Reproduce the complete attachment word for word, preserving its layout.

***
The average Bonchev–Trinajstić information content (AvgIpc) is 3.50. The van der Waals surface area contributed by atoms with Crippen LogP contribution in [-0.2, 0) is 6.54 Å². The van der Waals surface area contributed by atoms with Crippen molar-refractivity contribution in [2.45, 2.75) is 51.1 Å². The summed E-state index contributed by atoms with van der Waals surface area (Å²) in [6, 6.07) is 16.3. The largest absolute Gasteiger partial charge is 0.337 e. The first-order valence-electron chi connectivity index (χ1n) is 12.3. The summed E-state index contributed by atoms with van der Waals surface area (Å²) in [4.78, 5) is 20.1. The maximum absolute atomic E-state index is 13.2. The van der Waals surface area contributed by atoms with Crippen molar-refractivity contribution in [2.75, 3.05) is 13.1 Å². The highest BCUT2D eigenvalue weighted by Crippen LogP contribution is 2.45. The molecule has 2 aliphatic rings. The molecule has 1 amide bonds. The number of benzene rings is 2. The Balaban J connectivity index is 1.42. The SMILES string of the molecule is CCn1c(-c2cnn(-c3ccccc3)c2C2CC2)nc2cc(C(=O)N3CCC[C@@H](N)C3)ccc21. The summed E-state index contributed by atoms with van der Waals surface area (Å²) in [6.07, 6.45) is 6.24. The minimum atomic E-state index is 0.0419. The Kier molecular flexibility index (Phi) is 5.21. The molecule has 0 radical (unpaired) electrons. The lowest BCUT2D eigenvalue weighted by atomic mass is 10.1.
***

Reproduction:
The average Bonchev–Trinajstić information content (AvgIpc) is 3.50. The van der Waals surface area contributed by atoms with Crippen LogP contribution in [-0.2, 0) is 6.54 Å². The van der Waals surface area contributed by atoms with Crippen molar-refractivity contribution in [2.45, 2.75) is 51.1 Å². The summed E-state index contributed by atoms with van der Waals surface area (Å²) in [6, 6.07) is 16.3. The largest absolute Gasteiger partial charge is 0.337 e. The first-order valence-electron chi connectivity index (χ1n) is 12.3. The summed E-state index contributed by atoms with van der Waals surface area (Å²) in [4.78, 5) is 20.1. The maximum absolute atomic E-state index is 13.2. The van der Waals surface area contributed by atoms with Crippen molar-refractivity contribution in [2.75, 3.05) is 13.1 Å². The highest BCUT2D eigenvalue weighted by Crippen LogP contribution is 2.45. The molecule has 2 aliphatic rings. The molecule has 1 amide bonds. The number of benzene rings is 2. The Balaban J connectivity index is 1.42. The SMILES string of the molecule is CCn1c(-c2cnn(-c3ccccc3)c2C2CC2)nc2cc(C(=O)N3CCC[C@@H](N)C3)ccc21. The summed E-state index contributed by atoms with van der Waals surface area (Å²) in [6.07, 6.45) is 6.24. The minimum atomic E-state index is 0.0419. The Kier molecular flexibility index (Phi) is 5.21. The molecule has 0 radical (unpaired) electrons. The lowest BCUT2D eigenvalue weighted by atomic mass is 10.1.